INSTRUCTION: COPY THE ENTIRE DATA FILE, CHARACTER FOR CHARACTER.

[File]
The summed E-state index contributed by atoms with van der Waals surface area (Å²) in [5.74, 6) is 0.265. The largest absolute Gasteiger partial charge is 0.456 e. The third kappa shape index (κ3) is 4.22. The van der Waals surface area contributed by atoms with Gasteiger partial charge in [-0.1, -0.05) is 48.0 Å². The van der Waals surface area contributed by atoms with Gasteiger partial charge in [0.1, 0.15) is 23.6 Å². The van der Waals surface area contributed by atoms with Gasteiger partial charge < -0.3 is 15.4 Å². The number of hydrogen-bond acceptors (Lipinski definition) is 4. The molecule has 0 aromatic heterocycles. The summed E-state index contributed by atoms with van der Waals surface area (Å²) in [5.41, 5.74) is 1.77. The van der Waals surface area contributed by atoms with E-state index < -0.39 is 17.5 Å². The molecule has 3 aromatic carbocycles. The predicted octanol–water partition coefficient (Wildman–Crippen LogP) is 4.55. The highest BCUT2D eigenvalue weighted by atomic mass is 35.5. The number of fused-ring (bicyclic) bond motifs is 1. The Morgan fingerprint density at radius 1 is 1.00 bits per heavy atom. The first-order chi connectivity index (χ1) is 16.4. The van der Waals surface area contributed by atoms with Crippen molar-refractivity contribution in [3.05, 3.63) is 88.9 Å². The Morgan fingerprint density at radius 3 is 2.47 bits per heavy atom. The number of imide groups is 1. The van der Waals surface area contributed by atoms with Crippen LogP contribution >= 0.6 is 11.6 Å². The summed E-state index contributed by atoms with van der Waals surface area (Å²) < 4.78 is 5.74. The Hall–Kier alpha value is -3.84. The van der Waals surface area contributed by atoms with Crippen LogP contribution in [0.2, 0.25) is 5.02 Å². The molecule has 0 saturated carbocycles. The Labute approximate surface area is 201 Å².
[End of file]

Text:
The summed E-state index contributed by atoms with van der Waals surface area (Å²) in [5.74, 6) is 0.265. The largest absolute Gasteiger partial charge is 0.456 e. The third kappa shape index (κ3) is 4.22. The van der Waals surface area contributed by atoms with Gasteiger partial charge in [-0.1, -0.05) is 48.0 Å². The van der Waals surface area contributed by atoms with Gasteiger partial charge in [0.1, 0.15) is 23.6 Å². The van der Waals surface area contributed by atoms with Gasteiger partial charge < -0.3 is 15.4 Å². The number of hydrogen-bond acceptors (Lipinski definition) is 4. The molecule has 0 aromatic heterocycles. The summed E-state index contributed by atoms with van der Waals surface area (Å²) in [5.41, 5.74) is 1.77. The van der Waals surface area contributed by atoms with E-state index < -0.39 is 17.5 Å². The molecule has 3 aromatic carbocycles. The predicted octanol–water partition coefficient (Wildman–Crippen LogP) is 4.55. The highest BCUT2D eigenvalue weighted by atomic mass is 35.5. The number of fused-ring (bicyclic) bond motifs is 1. The Morgan fingerprint density at radius 1 is 1.00 bits per heavy atom. The first-order chi connectivity index (χ1) is 16.4. The van der Waals surface area contributed by atoms with Crippen molar-refractivity contribution in [3.05, 3.63) is 88.9 Å². The Morgan fingerprint density at radius 3 is 2.47 bits per heavy atom. The number of imide groups is 1. The van der Waals surface area contributed by atoms with Crippen LogP contribution >= 0.6 is 11.6 Å². The summed E-state index contributed by atoms with van der Waals surface area (Å²) < 4.78 is 5.74. The Hall–Kier alpha value is -3.84. The van der Waals surface area contributed by atoms with Crippen LogP contribution in [0.2, 0.25) is 5.02 Å². The molecule has 0 saturated carbocycles. The Labute approximate surface area is 201 Å².